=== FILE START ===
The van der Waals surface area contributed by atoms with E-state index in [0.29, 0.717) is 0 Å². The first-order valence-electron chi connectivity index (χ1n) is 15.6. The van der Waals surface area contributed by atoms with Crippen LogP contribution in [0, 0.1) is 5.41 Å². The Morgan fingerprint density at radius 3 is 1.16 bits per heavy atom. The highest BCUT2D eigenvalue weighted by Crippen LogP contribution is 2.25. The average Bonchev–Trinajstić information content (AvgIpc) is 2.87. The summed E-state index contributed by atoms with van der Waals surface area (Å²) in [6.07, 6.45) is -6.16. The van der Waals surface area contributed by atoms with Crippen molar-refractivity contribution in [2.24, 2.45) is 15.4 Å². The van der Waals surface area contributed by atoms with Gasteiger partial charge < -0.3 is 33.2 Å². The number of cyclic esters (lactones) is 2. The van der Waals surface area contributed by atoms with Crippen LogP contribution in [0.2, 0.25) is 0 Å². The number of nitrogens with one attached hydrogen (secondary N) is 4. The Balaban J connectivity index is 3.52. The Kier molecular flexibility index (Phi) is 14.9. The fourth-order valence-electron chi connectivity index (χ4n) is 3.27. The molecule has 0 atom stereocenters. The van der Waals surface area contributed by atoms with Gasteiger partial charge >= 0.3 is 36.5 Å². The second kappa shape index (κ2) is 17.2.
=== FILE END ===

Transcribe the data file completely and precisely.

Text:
The van der Waals surface area contributed by atoms with E-state index in [0.29, 0.717) is 0 Å². The first-order valence-electron chi connectivity index (χ1n) is 15.6. The van der Waals surface area contributed by atoms with Crippen LogP contribution in [0, 0.1) is 5.41 Å². The Morgan fingerprint density at radius 3 is 1.16 bits per heavy atom. The highest BCUT2D eigenvalue weighted by Crippen LogP contribution is 2.25. The average Bonchev–Trinajstić information content (AvgIpc) is 2.87. The summed E-state index contributed by atoms with van der Waals surface area (Å²) in [6.07, 6.45) is -6.16. The van der Waals surface area contributed by atoms with Crippen molar-refractivity contribution in [2.24, 2.45) is 15.4 Å². The van der Waals surface area contributed by atoms with Gasteiger partial charge < -0.3 is 33.2 Å². The number of cyclic esters (lactones) is 2. The van der Waals surface area contributed by atoms with Crippen LogP contribution in [0.2, 0.25) is 0 Å². The number of nitrogens with one attached hydrogen (secondary N) is 4. The Balaban J connectivity index is 3.52. The Kier molecular flexibility index (Phi) is 14.9. The fourth-order valence-electron chi connectivity index (χ4n) is 3.27. The molecule has 0 atom stereocenters. The van der Waals surface area contributed by atoms with Gasteiger partial charge >= 0.3 is 36.5 Å². The second kappa shape index (κ2) is 17.2.